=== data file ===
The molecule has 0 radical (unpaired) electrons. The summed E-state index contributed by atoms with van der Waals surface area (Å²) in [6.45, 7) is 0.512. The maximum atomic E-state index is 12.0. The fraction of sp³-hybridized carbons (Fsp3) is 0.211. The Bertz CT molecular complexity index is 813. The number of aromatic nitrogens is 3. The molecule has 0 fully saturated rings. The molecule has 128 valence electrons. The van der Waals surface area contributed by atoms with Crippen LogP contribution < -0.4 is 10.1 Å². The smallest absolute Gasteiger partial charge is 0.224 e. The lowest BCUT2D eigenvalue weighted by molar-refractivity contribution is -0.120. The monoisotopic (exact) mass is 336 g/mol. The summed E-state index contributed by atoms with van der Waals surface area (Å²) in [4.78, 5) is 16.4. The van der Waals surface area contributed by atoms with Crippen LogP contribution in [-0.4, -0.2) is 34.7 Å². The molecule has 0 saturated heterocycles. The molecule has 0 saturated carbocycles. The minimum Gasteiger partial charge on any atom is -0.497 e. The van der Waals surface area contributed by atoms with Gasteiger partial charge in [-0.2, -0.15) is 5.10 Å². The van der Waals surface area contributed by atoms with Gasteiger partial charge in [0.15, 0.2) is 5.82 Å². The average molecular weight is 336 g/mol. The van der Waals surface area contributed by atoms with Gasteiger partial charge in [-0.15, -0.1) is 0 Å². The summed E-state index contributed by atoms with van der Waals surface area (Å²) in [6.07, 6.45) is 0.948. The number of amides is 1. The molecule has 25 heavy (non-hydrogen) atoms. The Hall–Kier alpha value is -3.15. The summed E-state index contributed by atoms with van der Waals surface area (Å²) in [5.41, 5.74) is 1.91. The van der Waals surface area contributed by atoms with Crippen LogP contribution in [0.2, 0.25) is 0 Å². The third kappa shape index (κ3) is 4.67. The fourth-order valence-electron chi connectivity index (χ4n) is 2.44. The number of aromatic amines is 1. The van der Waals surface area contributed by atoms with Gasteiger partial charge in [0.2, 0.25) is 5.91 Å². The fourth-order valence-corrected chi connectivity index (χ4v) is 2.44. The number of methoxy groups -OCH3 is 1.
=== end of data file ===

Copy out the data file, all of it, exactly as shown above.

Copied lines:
The molecule has 0 radical (unpaired) electrons. The summed E-state index contributed by atoms with van der Waals surface area (Å²) in [6.45, 7) is 0.512. The maximum atomic E-state index is 12.0. The fraction of sp³-hybridized carbons (Fsp3) is 0.211. The Bertz CT molecular complexity index is 813. The number of aromatic nitrogens is 3. The molecule has 0 fully saturated rings. The molecule has 128 valence electrons. The van der Waals surface area contributed by atoms with Crippen LogP contribution < -0.4 is 10.1 Å². The smallest absolute Gasteiger partial charge is 0.224 e. The lowest BCUT2D eigenvalue weighted by molar-refractivity contribution is -0.120. The monoisotopic (exact) mass is 336 g/mol. The summed E-state index contributed by atoms with van der Waals surface area (Å²) in [4.78, 5) is 16.4. The van der Waals surface area contributed by atoms with Crippen LogP contribution in [-0.4, -0.2) is 34.7 Å². The molecule has 0 saturated heterocycles. The molecule has 0 saturated carbocycles. The minimum Gasteiger partial charge on any atom is -0.497 e. The van der Waals surface area contributed by atoms with Gasteiger partial charge in [-0.2, -0.15) is 5.10 Å². The van der Waals surface area contributed by atoms with Gasteiger partial charge in [0.15, 0.2) is 5.82 Å². The average molecular weight is 336 g/mol. The van der Waals surface area contributed by atoms with Gasteiger partial charge in [-0.15, -0.1) is 0 Å². The summed E-state index contributed by atoms with van der Waals surface area (Å²) in [6.07, 6.45) is 0.948. The number of amides is 1. The molecule has 25 heavy (non-hydrogen) atoms. The Hall–Kier alpha value is -3.15. The summed E-state index contributed by atoms with van der Waals surface area (Å²) in [5.41, 5.74) is 1.91. The van der Waals surface area contributed by atoms with Crippen LogP contribution in [0.2, 0.25) is 0 Å². The third kappa shape index (κ3) is 4.67. The fourth-order valence-electron chi connectivity index (χ4n) is 2.44. The number of aromatic amines is 1. The van der Waals surface area contributed by atoms with Gasteiger partial charge in [0.2, 0.25) is 5.91 Å². The fourth-order valence-corrected chi connectivity index (χ4v) is 2.44. The number of methoxy groups -OCH3 is 1.